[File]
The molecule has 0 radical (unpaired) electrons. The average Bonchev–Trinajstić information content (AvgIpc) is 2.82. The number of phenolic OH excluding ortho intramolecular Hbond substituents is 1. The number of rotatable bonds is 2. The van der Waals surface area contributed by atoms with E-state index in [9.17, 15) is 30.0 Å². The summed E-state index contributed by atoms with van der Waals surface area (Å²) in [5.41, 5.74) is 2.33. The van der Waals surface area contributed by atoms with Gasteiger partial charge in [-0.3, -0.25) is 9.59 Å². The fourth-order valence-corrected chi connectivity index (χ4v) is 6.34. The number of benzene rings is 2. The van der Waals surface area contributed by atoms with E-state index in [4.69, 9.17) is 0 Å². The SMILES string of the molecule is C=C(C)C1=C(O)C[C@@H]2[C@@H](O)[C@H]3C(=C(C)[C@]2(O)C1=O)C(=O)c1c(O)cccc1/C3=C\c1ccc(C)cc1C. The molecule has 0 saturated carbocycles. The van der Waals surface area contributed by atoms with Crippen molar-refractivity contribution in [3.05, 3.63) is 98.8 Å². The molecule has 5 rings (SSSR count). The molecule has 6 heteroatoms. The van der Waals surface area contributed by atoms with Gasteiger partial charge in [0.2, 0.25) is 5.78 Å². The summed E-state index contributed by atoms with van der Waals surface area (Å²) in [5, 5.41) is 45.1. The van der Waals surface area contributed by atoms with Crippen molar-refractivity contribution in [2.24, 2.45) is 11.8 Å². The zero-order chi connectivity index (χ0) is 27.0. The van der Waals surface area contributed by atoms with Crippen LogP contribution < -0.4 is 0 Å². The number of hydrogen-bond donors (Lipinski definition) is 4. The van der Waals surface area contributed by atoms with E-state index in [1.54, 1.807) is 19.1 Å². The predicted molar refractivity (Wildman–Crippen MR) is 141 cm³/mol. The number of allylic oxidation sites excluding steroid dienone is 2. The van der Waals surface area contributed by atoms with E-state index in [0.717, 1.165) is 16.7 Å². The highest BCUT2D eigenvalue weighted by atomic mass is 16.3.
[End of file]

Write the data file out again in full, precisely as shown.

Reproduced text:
The molecule has 0 radical (unpaired) electrons. The average Bonchev–Trinajstić information content (AvgIpc) is 2.82. The number of phenolic OH excluding ortho intramolecular Hbond substituents is 1. The number of rotatable bonds is 2. The van der Waals surface area contributed by atoms with E-state index in [9.17, 15) is 30.0 Å². The summed E-state index contributed by atoms with van der Waals surface area (Å²) in [5.41, 5.74) is 2.33. The van der Waals surface area contributed by atoms with Gasteiger partial charge in [-0.3, -0.25) is 9.59 Å². The fourth-order valence-corrected chi connectivity index (χ4v) is 6.34. The number of benzene rings is 2. The van der Waals surface area contributed by atoms with E-state index in [4.69, 9.17) is 0 Å². The SMILES string of the molecule is C=C(C)C1=C(O)C[C@@H]2[C@@H](O)[C@H]3C(=C(C)[C@]2(O)C1=O)C(=O)c1c(O)cccc1/C3=C\c1ccc(C)cc1C. The molecule has 0 saturated carbocycles. The van der Waals surface area contributed by atoms with Crippen molar-refractivity contribution in [3.05, 3.63) is 98.8 Å². The molecule has 5 rings (SSSR count). The molecule has 6 heteroatoms. The van der Waals surface area contributed by atoms with Gasteiger partial charge in [0.2, 0.25) is 5.78 Å². The summed E-state index contributed by atoms with van der Waals surface area (Å²) in [5, 5.41) is 45.1. The van der Waals surface area contributed by atoms with Crippen molar-refractivity contribution in [2.24, 2.45) is 11.8 Å². The zero-order chi connectivity index (χ0) is 27.0. The van der Waals surface area contributed by atoms with Crippen LogP contribution < -0.4 is 0 Å². The number of hydrogen-bond donors (Lipinski definition) is 4. The van der Waals surface area contributed by atoms with E-state index in [1.54, 1.807) is 19.1 Å². The predicted molar refractivity (Wildman–Crippen MR) is 141 cm³/mol. The number of allylic oxidation sites excluding steroid dienone is 2. The van der Waals surface area contributed by atoms with E-state index in [0.717, 1.165) is 16.7 Å². The highest BCUT2D eigenvalue weighted by atomic mass is 16.3.